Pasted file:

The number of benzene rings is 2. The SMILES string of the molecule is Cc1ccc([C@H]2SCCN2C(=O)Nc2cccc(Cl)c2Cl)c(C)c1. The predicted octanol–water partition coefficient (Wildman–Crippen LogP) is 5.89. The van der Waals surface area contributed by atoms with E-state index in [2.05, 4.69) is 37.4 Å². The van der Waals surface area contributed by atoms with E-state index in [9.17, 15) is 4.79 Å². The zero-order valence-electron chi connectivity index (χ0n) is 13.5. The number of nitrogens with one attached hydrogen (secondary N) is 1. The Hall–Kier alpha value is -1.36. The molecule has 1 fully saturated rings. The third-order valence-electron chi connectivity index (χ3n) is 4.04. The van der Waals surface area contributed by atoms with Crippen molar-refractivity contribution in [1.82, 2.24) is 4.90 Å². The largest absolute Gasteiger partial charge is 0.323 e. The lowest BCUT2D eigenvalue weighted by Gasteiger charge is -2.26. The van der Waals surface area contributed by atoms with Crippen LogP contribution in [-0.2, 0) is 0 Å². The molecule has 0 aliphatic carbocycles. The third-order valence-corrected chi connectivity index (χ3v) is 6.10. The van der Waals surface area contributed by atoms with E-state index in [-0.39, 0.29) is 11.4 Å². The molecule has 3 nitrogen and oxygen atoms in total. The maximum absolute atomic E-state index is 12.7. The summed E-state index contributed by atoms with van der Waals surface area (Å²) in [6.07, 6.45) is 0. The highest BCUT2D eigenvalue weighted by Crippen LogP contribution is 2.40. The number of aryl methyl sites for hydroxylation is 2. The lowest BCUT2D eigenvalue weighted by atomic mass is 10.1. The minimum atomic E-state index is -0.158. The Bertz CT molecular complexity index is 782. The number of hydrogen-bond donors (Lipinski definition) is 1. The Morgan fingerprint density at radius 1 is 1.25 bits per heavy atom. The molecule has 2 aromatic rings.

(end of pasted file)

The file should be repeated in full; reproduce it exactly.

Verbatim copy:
The number of benzene rings is 2. The SMILES string of the molecule is Cc1ccc([C@H]2SCCN2C(=O)Nc2cccc(Cl)c2Cl)c(C)c1. The predicted octanol–water partition coefficient (Wildman–Crippen LogP) is 5.89. The van der Waals surface area contributed by atoms with E-state index in [2.05, 4.69) is 37.4 Å². The van der Waals surface area contributed by atoms with E-state index in [9.17, 15) is 4.79 Å². The zero-order valence-electron chi connectivity index (χ0n) is 13.5. The number of nitrogens with one attached hydrogen (secondary N) is 1. The Hall–Kier alpha value is -1.36. The molecule has 1 fully saturated rings. The third-order valence-electron chi connectivity index (χ3n) is 4.04. The van der Waals surface area contributed by atoms with Crippen molar-refractivity contribution in [1.82, 2.24) is 4.90 Å². The largest absolute Gasteiger partial charge is 0.323 e. The lowest BCUT2D eigenvalue weighted by Gasteiger charge is -2.26. The van der Waals surface area contributed by atoms with Crippen LogP contribution in [-0.2, 0) is 0 Å². The molecule has 0 aliphatic carbocycles. The third-order valence-corrected chi connectivity index (χ3v) is 6.10. The van der Waals surface area contributed by atoms with E-state index in [-0.39, 0.29) is 11.4 Å². The molecule has 3 nitrogen and oxygen atoms in total. The maximum absolute atomic E-state index is 12.7. The summed E-state index contributed by atoms with van der Waals surface area (Å²) in [6.07, 6.45) is 0. The highest BCUT2D eigenvalue weighted by Crippen LogP contribution is 2.40. The number of aryl methyl sites for hydroxylation is 2. The lowest BCUT2D eigenvalue weighted by atomic mass is 10.1. The minimum atomic E-state index is -0.158. The Bertz CT molecular complexity index is 782. The number of hydrogen-bond donors (Lipinski definition) is 1. The Morgan fingerprint density at radius 1 is 1.25 bits per heavy atom. The molecule has 2 aromatic rings.